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‘On your own but not alone’

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‘On your own but not alone’

Ft. Lauderdale lawyer’s pro bono effort helps former foster child recover $400k

Associate Editor

& #x201c;They took his money; they put it in CDs, then they transferred it to pay off some of their mortgages. They abandoned him. They just moved to Florida and left him with nothing.”

Even now, with the pro bono case of Markus Kim months behind him, Ft. Lauderdale’s Howard Talenfeld, a member of the Bar’s Legal Needs of Children Committee, can’t get over the deplorable nature of the crime.

Howard Talenfeld “This young man came out of the New York City system and had no connection with Florida, where the adoptive parents and perpetrators lived,” said Talenfeld. “He just had no one here for him. If somebody didn’t respond here, there was nobody to reach him. He was really struggling; it was obvious. He was grasping for straws, for help.”

In late 2008, Talenfeld received a call from a legal aid lawyer in New York. That call led him to Kim, a former foster child whose adoptive parents conned him out of $400,000 of life insurance money left to him by his deceased mother. Those parents took the money after Kim turned 18 — when the policy took effect — then fled to Florida, using the funds to pay off mortgages.

Talenfeld, a children’s rights attorney and president of Florida’s Children First, knew he had to take the case.

“He went through the foster care system in New York, and they clearly didn’t screen the motivations of the adoptive parents very well, which is obviously very concerning.

“Markus was a very articulate young man when he called me, very appealing, and he was very distraught, obviously. His life was not coming together. He didn’t know what to do. I felt very, very badly for him, and I started trying to figure out how I could help.”

Immediately, Talenfeld faced a road block.

Kim’s adoptive parents had moved to Polk County, a rural community nearly 200 miles from Talenfeld’s law firm in Ft. Lauderdale. It was not, Talenfeld said, the ideal place to begin the civil litigation process.

Talenfeld looked for pro bono lawyers in Tampa and Orlando to help handle the case, then contacted counsel from the agency responsible for Kim’s adoption and the U.S. attorney’s office in New York, all with little to no result.

One last call brought him the break he needed.

“I cold-called the U.S. attorney for the Middle District of Florida [Robert O’Neill], and I assembled the documents, got them to him, and he filed both criminal charges and civil forfeiture charges,” said Talenfeld.

“That office did a phenomenal job. We found a solution.”

Four years after first contacting Talenfeld, this July Kim received restitution from his adoptive parents to the total of over $400,000: every penny he was owed. His adoptive parents were sentenced to federal prison after a jury trial in 2010, and Talenfeld said Kim has been able to move on with his life.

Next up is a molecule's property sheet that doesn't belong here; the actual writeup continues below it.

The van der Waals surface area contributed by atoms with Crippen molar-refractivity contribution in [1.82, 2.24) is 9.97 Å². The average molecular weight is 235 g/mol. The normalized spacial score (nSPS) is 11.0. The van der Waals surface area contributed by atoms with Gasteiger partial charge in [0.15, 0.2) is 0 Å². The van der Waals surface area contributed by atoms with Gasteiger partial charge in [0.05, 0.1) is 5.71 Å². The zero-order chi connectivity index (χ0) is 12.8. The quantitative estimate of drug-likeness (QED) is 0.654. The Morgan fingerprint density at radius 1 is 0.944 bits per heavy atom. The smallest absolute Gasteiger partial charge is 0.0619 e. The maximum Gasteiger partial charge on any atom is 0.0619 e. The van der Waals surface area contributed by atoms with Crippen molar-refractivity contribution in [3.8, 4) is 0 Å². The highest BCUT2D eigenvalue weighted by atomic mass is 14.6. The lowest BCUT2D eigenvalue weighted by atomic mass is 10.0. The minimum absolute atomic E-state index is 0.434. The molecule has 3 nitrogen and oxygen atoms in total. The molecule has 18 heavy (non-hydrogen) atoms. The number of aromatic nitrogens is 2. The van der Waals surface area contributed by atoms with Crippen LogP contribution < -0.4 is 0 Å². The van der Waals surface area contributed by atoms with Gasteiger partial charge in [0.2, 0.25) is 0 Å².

All it took, he said, was a little effort.

“It’s not that I spent a huge amount of time on this case; I probably spent eight to 10 hours looking at his papers, trying to figure things out, emailing different people to try to help, looking for co-counsel to do it pro bono, originally, somewhere close to Polk County.

“This wasn’t something where he should have had to pay a huge sum of money to have it litigated. He was wronged. And tragically, the New York City system abandoned him. Fortunately, the U.S. attorney, Robert O’Neill for the Middle District of Florida, absolutely jumped into this. I thought this was just an amazing result.”

Although Kim’s case has come to a close, Talenfeld is quick to point out that stories like his are far from rare.

“Florida doesn’t have lawyers for dependent children like 40 other states. And the state’s not responsible for providing the kind of help many of these kids need after they turn 18.

“It’s so important that if lawyers could just take a few hours out of their time a week to help children like Markus or other foster children in the state of Florida, they could make a world of difference in their lives. Usually it’s helping them. . . with their independent living and growing up. Kids that come out of foster care without parents, where their parental rights have terminated, have nobody.

“To have a mentor like a lawyer is so critical and can make so much of a difference for these kids.”

Since 2008, Talenfeld has served as president of Florida’s Children First, an organization devoted to the systemic change, policy issues, and training and support of lawyers who represent children. In particular, the organization focuses on children exiting out of Florida’s foster care system by training attorneys who can represent children pro bono, or, Talenfeld said, who can help answer simple legal questions for children who have aged out of the system.

“They turn 18 and all of a sudden, they’re on their own, and hopefully not alone, if more lawyers would step up.

“Markus Kim is an example of one child, where an attorney can touch the life of one child. There are so many more examples.”

For more information on Florida’s Children First, or to help foster children in your area, visit www.floridaschildrenfirst.org or call (954) 796-0860.

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